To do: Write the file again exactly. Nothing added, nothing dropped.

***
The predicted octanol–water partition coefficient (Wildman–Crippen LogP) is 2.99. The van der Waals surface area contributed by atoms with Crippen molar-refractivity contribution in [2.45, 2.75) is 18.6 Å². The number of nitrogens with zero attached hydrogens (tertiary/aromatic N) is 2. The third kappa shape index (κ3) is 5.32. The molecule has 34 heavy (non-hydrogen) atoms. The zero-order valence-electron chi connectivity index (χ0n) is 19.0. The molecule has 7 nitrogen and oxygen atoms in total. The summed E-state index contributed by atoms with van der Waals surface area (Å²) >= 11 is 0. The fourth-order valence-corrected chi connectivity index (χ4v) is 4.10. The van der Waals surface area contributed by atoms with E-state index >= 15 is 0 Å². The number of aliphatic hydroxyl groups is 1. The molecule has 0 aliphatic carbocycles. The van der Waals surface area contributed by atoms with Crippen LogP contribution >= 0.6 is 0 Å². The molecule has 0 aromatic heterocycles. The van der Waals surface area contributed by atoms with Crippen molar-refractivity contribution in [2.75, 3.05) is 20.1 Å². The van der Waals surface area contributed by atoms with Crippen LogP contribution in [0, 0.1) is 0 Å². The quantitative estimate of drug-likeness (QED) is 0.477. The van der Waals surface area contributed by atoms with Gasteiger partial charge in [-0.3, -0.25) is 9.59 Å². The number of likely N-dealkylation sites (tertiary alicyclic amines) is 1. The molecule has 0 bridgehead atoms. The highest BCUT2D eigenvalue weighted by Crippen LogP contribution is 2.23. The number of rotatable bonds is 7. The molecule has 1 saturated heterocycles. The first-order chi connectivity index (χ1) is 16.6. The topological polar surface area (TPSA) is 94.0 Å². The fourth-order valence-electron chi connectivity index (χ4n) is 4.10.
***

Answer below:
The predicted octanol–water partition coefficient (Wildman–Crippen LogP) is 2.99. The van der Waals surface area contributed by atoms with Crippen molar-refractivity contribution in [2.45, 2.75) is 18.6 Å². The number of nitrogens with zero attached hydrogens (tertiary/aromatic N) is 2. The third kappa shape index (κ3) is 5.32. The molecule has 34 heavy (non-hydrogen) atoms. The zero-order valence-electron chi connectivity index (χ0n) is 19.0. The molecule has 7 nitrogen and oxygen atoms in total. The summed E-state index contributed by atoms with van der Waals surface area (Å²) >= 11 is 0. The fourth-order valence-corrected chi connectivity index (χ4v) is 4.10. The van der Waals surface area contributed by atoms with E-state index >= 15 is 0 Å². The number of aliphatic hydroxyl groups is 1. The molecule has 0 aliphatic carbocycles. The van der Waals surface area contributed by atoms with Crippen LogP contribution >= 0.6 is 0 Å². The molecule has 0 aromatic heterocycles. The van der Waals surface area contributed by atoms with Crippen molar-refractivity contribution in [2.75, 3.05) is 20.1 Å². The van der Waals surface area contributed by atoms with Crippen LogP contribution in [0, 0.1) is 0 Å². The quantitative estimate of drug-likeness (QED) is 0.477. The van der Waals surface area contributed by atoms with Gasteiger partial charge in [-0.3, -0.25) is 9.59 Å². The number of likely N-dealkylation sites (tertiary alicyclic amines) is 1. The molecule has 0 bridgehead atoms. The highest BCUT2D eigenvalue weighted by Crippen LogP contribution is 2.23. The number of rotatable bonds is 7. The molecule has 1 saturated heterocycles. The first-order chi connectivity index (χ1) is 16.6. The topological polar surface area (TPSA) is 94.0 Å². The fourth-order valence-electron chi connectivity index (χ4n) is 4.10.